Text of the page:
Bar owner Ben Esley pours a Funnel Cake Ale from one the 21 taps the Bearded Monk has. Ryan Vance | Senior Staff Photographer

Bar owner Ben Esley pours a Funnel Cake Ale from one the 21 taps the Bearded Monk has. Ryan Vance | Senior Staff Photographer

Beer enterprises

Beer Drinkers Society was founded in the fall of 2011 after a brainstorming session between friends. Two years later, Esely began working for the Dallas Morning News.

He said he became involved with the publication through Matt Dickson of the Dallas Brew Scene and Dallas Brew Bus, whom he knew through the Dallas craft beer community.

“He approached [the DMN], or they approached him, about building this craft beer, craft cocktails side of their website,” Esely said. “He made suggestions of people he wanted on that team, and I was one of those people.”

Throughout his beer-related ventures, growing craft beer has remained Esely’s overarching goal.

“There [are] still a lot of brewers out there that don’t get a lot of attention. There’s a bunch of beer in there we’ve sold that people have come in [and said], ‘I’ve never seen this before,’” Esely said. “They didn’t know about it because nobody is really testing the boundaries of what can sell or what people might like.”

He said Beer Drinkers Society promotes “beerducation” for the masses because a lot of people still don’t know the intricacies of craft beer—beer made in a traditional, non-mechanized way by a small brewery.

“There’s some education that needs to happen there, and that’s what we were doing in the blog, with the intent to educate folks who may not know,” he said. “‘Hey, here’s a brewer that you might like, and here’s a little description of what the beer is or the history behind it.’”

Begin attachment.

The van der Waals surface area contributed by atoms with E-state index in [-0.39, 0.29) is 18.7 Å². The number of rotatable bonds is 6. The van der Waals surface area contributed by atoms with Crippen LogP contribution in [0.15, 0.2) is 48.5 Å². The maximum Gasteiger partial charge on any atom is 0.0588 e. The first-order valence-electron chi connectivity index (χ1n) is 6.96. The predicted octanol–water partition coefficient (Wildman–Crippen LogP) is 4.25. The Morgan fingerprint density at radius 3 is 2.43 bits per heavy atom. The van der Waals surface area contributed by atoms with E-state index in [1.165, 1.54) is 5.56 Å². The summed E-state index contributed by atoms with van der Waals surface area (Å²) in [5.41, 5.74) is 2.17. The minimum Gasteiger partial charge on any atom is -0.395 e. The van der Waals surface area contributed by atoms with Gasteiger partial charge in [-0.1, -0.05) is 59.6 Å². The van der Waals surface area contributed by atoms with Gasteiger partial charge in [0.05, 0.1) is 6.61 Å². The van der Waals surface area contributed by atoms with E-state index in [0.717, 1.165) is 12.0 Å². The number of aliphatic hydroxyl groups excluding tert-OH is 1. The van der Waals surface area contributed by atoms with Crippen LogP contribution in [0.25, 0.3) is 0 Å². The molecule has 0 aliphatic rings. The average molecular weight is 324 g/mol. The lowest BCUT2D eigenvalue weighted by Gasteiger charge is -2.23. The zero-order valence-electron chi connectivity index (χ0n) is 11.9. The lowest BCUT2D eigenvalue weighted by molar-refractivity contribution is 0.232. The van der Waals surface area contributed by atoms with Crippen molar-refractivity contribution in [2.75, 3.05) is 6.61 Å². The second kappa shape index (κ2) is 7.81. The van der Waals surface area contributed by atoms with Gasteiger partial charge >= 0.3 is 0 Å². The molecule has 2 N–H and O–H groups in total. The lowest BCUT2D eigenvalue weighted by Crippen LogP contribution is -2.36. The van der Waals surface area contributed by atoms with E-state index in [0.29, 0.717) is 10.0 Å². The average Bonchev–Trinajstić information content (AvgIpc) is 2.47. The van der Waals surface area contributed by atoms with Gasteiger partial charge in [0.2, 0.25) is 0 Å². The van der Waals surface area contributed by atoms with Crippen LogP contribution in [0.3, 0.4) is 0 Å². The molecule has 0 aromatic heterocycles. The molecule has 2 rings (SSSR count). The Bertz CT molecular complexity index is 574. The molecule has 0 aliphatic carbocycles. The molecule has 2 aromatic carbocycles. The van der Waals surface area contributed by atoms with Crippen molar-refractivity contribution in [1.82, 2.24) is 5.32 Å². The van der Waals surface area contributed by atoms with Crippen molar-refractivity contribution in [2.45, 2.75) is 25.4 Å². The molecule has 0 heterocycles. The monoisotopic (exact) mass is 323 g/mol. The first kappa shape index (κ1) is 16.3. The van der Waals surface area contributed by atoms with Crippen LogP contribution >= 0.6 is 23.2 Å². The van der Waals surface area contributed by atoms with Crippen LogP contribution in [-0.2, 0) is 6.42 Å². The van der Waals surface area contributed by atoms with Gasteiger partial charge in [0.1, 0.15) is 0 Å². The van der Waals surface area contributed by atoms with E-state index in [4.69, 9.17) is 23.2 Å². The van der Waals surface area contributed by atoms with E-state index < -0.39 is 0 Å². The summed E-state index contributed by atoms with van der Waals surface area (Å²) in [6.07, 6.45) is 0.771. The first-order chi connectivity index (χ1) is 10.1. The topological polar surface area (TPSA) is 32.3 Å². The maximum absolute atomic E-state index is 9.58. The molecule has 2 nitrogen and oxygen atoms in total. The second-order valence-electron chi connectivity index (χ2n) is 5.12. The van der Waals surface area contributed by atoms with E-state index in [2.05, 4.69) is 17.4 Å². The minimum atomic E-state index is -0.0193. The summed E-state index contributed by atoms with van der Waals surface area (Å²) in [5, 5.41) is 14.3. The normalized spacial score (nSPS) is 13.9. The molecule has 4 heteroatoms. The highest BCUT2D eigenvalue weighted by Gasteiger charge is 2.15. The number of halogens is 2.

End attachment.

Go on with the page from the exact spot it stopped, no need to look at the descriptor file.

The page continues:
He added that they are in the planning stages of hosting physical “beerducation” classes at the Bearded Monk in an effort to help increase both people’s knowledge of craft beer and the craft beer culture in Denton. These classes will be ticketed events where patrons can come in, participate in tastings and learn about different beers.

“If you get folks in here that are better-educated, then they find beers that they like better, they will be more passionate about it, and they might tell their friends about it,” Esely said.

Co-manager of the Bearded Monk Ben Webster said he and Esely talked about trying to monetize the blog before settling on the idea of opening the bar. Although they never used the blog to make money, it helped the two get on the beer community’s tap.

“We’d been doing the blog thing for a while. We’d made several connections in the industry and gained a good amount of knowledge,” Webster said. “We were interested in the product, so when it came to it, we decided to abandon the blog as far as actually trying to make an income from it and do this.”

Beer Drinkers Society photographer Rasy Ran said in the 10 years he has known Esely, he has expanded his aspirations from simply owning and running a small business to building one from the ground up.

“Seeing that transition and application of principles… is nothing short of amazing,” he said. “The Bearded Monk and Beer Drinkers Society go hand-in-hand, and there aren’t many shops, nor local beer blogs, that do and have done the things the two platforms offer. There are blogs that pick and choose, but this one is focused on North Texas and somewhat of Texas as a whole.”

When it comes to beautiful things, there are always people who just aim to produce, Esely said. They reach their parameters and hit a “go” button. But such is not the case with brewing.

“Craft brewers are more akin to artists. They love what they do,” he said. “They get up in the morning, and they don’t necessarily make a lot of money, but they enjoy the art of it.”

Featured Image: Ben Esely, left, and Ben Webster pose for a photo. The two are co-owners of the new Bearded Monk growler bar. Courtesy | Beer Drinkers Society

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North Texas Daily

North Texas Daily

The North Texas Daily is the official student newspaper of the University of North Texas, proudly serving UNT and the Denton community since 1916.